Why Football Shirt Numbers are Different By Country



Why football shirt numbers are different by country.
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Shirt numbers were first used in European football on August 25th, 1928 in matches between Sheffield Wednesday and Arsenal, and Chelsea and Swansea Town. These fixtures began the convention of numbering players right to left, back to front, based on pitch location.

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38 thoughts on “Why Football Shirt Numbers are Different By Country”

  1. Not long after watching this video, I saw the whole of the Crystal Palace-Liverpool 1990 FA Cup semi-final (Palace put it up on YouTube), so I was interested to see if the shirt numbers matched English convention. So obviously, as the video says, both sides started with 1-11, but: Palace's wide men (certainly during the first half) were John Salako and Andy Gray, wearing 10 and 4 respectively. Phil Barber was wearing 7 but probably playing in the number 10 role. Alan Pardew was wearing 11 but seemed to be in central midfield.

    For Liverpool, John Barnes wearing 10 but ostensibly playing down the left, and Peter Beardsley 7 but more centrally, but as they seemed to swapping positions fairly freely, that actually made sort of sense.

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  2. Not sure it’s convincing when it comes to Brazil. If you look at the 1970 national team, you’ll realise right back winger Carlos Alberto wore number 4. It isn’t until the late 1970s that right back wingers will start wearing number 2, I think. Some teams (I guess it’s the case with Gremio and Santos) still have their right back wingers wear 4.

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  3. at this point I want to voice my dislike for england's weird tradition of giving the starting 11 the numbers 1-11 but only in friendlies…
    its just so dumb. imagine going on international break and play 2 games with different shirt within a couple of days.

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  4. World cup winning 1982 italian national side is worth noting here. Their shirt number system was fairly odd, with Goalkeepers wearing 1/12/22 (that's standard), defenders wearing shirts 2 to 8, midfielders wearing shirts 9 to 14 (10 being a substitute player and never played a game in the whole cup if i recall correctly) and attacking players wearing shirts 15 to 21. I always found that really odd, although i probably can't fully understand because i wasn't alive in 1982.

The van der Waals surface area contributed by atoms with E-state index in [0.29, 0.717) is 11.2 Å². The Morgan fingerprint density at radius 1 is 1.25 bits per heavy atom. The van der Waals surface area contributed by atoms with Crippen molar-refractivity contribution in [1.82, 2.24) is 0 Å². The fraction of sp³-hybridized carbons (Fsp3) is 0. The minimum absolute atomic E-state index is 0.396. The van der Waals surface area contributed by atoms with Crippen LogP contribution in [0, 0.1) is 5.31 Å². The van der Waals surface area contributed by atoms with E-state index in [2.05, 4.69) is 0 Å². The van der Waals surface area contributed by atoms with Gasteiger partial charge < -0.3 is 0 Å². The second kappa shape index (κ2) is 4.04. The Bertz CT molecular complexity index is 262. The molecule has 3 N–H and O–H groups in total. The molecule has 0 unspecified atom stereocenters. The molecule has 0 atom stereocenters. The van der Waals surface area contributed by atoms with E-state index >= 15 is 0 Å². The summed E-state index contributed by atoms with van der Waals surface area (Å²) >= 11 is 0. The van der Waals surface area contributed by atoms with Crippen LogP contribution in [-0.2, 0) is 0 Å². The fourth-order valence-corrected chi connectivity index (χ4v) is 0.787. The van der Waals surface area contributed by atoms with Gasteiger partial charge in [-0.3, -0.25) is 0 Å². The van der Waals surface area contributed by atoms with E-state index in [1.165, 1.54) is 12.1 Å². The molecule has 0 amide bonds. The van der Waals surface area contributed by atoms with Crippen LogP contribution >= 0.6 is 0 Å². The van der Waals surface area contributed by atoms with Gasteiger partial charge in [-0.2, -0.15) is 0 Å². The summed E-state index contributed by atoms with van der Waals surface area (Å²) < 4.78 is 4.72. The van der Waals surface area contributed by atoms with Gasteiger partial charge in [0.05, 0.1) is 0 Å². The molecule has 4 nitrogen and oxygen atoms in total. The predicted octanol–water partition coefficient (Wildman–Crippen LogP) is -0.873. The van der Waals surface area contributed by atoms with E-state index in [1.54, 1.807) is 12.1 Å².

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  5. As a kid I was fascinated by the dominant Liverpool team's numbering. A second striker wearing 7 (Keegan / Dalglish), central defender wearing 6 (Hansen), central midfielder wearing 8 (Sammy Lee, Jimmy Case) goal scoring midfielder wearing 5 (Ray Kennedy, Ronnie Whelan), left wingers wearing 9 (Steve Highway), main strikers wearing 10 (David Johnson). It gave them an air of mystery, of them somehow playing a different game to everyone else.

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  6. Was hoping you would explain why Denmark, Sweden and maybe some other European countries have a winger or midfielder wear 9. I know kallstrom wore 9 for Sweden and i think Russia do the same

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  7. I'd mostly written off short numbers as some sort of relic from the past. Which indeed I know for certain now thanks to this video. Nonetheless I found this an interesting view as it touched on the evolution of tactics in the game and how the shift to a back 4 helped make the numbering system all nonsensical and inconsistent. The only things I've noticed with some degree of consistency with numbers is that 1 is the first choice keeper, 10 the jewel in the crown attacker such as Messi or Ronaldinho before him at FC Barca , 7 is often for a tricky winger as crynaldo was before he was played as a cf to help preserve energy.

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  8. Please follow this up with a squad numbers video.
    Things like (and have already been mentioned):
    Why some leagues have such high squad numbers (Italian leagues)
    When players couldn't get their usual number (beckham. Zamorano)
    12/13 being the sub keeper's number etc.

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  9. Shirt numbers is one of those bizarre niches I've always been interested in but never had the inclination to research, so thank you very much for this, it was fascinating & has probably saved me hours of my life…

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  10. Great video. I've always wondered how the shirt numbers evolved from the 2-3-5 to the more modern systems, especially with the back 4, and why it varies so much by country. I miss the times before squad numbers when players just wore 1 to 11.
    Also, that Operário shirt at 5:58 👍

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  11. I moved to England last year, and when people ask me where I play on the pitch I'm used to replying I'm a 6. I was kinda surprised to see it doesn't have the same significance and is not as self-explanatory as it is in France.

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